BANGKOK, Thailand - The foreign chambers of commerce in Thailand have
urged the government to ensure tourist safety and crack down on illegal
businesses in order to raise the country's competitiveness and sustainable
Stanley Kang, chairman of the Joint Foreign Chambers of Commerce in
Thailand (JFCCT), which comprises about 30 foreign chambers representing
more than 900 companies and business organisations, said the chamber is
seeking to help and restore the tourism business after the sector was hit
hard by political unrest months ago.
He said Thai tourism had once again been damaged this year due to the
political chaos. A lot of tourists are still worried about visiting the
Kingdom perhaps due to the martial law.
"We [JFCCT] would like to urge the tourists to return to Thailand. The
government should assure visitors full safety and also take good care of
them while travelling in the country," said Kang.
He added that many chambers would explain to people in their countries
about the political situation in Thailand. "Though there is martial law,
it is different from other places," he said.
JFCCT is planning to meet with the tourism and sports minister to discuss
the current situation and further cooperation.
Eric Hallin, tourism committee chief and chairman at JFCCT, said arrivals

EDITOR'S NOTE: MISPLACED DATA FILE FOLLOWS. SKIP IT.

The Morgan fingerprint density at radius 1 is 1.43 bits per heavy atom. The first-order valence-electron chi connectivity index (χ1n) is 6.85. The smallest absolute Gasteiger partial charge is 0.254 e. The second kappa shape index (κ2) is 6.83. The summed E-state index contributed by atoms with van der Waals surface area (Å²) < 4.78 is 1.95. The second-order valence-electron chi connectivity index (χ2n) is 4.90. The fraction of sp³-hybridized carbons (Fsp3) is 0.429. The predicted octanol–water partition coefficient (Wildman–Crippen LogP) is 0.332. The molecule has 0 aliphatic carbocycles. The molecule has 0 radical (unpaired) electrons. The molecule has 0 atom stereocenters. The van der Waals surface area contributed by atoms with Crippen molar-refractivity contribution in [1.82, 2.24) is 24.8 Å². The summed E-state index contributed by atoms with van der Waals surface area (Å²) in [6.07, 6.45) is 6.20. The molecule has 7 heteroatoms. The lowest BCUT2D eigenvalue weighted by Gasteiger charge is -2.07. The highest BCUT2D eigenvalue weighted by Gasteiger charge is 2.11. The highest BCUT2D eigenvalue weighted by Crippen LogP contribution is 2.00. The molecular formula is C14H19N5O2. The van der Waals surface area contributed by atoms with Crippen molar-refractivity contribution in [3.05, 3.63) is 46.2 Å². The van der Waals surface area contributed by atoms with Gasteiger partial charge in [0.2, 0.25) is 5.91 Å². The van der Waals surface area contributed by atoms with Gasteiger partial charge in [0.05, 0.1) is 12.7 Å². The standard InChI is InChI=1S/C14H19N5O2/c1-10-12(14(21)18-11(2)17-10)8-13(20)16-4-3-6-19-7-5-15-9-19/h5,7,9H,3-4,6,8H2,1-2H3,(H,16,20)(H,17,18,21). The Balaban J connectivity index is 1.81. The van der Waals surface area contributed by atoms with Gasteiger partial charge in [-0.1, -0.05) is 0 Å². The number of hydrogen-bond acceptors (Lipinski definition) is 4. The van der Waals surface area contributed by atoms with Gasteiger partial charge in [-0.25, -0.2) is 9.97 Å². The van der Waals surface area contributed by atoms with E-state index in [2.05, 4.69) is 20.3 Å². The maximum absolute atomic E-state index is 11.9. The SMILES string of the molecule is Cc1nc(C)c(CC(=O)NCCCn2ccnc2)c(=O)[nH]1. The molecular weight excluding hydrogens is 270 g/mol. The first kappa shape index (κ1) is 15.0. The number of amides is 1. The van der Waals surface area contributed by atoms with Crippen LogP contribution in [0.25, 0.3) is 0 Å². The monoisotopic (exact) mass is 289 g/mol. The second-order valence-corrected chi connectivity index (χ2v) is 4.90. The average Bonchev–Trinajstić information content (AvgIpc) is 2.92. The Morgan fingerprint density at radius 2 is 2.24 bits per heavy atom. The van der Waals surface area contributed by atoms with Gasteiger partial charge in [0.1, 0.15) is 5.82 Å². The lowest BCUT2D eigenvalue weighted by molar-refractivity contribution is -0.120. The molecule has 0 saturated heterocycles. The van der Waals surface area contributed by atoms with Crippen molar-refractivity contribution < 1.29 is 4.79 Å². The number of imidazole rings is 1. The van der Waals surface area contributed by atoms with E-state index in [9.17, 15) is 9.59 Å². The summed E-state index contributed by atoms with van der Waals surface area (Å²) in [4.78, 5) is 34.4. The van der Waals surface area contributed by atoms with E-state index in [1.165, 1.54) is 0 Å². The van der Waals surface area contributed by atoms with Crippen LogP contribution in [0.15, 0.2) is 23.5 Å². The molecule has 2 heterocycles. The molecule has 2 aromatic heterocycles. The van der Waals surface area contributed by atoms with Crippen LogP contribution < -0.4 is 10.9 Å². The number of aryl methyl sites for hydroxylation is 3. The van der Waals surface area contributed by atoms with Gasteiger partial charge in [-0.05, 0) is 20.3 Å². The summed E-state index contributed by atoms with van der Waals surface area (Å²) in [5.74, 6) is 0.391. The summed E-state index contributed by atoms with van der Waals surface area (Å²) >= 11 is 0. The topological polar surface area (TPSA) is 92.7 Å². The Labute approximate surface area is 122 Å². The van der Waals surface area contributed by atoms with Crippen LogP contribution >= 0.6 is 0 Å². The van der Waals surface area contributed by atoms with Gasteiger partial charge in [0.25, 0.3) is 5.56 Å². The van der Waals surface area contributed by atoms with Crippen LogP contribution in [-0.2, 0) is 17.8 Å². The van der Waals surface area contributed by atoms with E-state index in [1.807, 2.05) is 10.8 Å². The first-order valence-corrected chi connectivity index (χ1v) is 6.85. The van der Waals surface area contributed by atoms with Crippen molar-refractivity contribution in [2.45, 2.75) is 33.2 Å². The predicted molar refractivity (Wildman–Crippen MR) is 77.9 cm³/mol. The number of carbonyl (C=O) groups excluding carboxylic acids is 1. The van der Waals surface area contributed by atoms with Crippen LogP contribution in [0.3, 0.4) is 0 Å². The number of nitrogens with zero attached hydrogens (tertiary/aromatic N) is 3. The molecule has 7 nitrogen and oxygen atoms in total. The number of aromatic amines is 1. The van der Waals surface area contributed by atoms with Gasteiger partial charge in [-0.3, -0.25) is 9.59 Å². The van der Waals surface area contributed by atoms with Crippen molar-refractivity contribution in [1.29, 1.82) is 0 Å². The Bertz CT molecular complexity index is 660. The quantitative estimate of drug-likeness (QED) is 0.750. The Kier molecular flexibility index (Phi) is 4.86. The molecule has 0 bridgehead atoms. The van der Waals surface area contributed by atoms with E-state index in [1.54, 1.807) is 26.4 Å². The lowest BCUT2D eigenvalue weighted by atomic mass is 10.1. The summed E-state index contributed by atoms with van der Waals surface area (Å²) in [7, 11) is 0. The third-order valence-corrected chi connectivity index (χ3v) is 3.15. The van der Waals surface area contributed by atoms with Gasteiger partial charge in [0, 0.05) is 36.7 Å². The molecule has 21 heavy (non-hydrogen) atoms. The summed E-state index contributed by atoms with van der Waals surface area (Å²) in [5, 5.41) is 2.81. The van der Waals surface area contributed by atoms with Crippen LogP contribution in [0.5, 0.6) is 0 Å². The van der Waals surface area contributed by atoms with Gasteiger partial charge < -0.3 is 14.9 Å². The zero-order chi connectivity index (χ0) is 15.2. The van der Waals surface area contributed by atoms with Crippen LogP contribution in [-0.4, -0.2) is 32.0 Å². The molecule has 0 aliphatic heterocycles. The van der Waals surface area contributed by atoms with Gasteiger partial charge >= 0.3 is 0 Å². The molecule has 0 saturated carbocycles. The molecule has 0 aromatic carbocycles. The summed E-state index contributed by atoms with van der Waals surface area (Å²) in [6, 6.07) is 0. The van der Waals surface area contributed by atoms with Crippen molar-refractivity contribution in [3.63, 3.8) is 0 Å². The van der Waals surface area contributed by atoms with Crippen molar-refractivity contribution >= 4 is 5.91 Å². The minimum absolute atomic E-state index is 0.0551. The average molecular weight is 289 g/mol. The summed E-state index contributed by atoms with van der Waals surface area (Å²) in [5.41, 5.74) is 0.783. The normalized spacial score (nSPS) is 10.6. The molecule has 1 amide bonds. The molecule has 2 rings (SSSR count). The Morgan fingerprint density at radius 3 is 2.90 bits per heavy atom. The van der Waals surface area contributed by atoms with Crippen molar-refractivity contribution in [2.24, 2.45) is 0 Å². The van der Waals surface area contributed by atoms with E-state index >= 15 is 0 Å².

to Thailand from October last year to the third quarter of this year fell
by 20 per cent year on year. The drop was mainly due to news coverage on
safety issues in international media following the coup. Also, tourism
businesses faced tough competition.
He said the average occupancy rate at hotels in Bangkok early this month
was 55-60 per cent, which is slightly lower than the normal low season.
However, the number of tourists will increase during the rest of this
month and many more are expected during the high season this year.
According to the Association of Thai Travel Agents (ATTA), the number of
international tourists travelling with ATTA members during January 1 to
September 10 dropped by 40 per cent compared to same period last year.
Travel companies have lost 1.2 million tourists during this period.
ATTA also reported that all of its top 20 inbound markets plunged by 32
per cent compared to the same period last year. Of this, Hong Kong saw the
biggest drop, 79 per cent, while the US market saw the least fall with 17
In order to improve the country's competitiveness and prepare for
sustainable growth, Hallin suggested that the government crack down on all
illegal businesses in the Kingdom.
Nearly 2,000 hotels in Bangkok and its outskirts are running without
licences or are understood to be illegal. Only 469 hotels in the areas
have a licence.
"Registered hotel operators are paying high tax while non-registered ones
are not and they are now hurting the entire sector," said Hallin. There
are also a lot of fake or nominee-run travel companies in the market, who
often cause problems.
Earlier, a group of tourism veterans called on the government to help
reform the industry database as well as clean up inactive policies and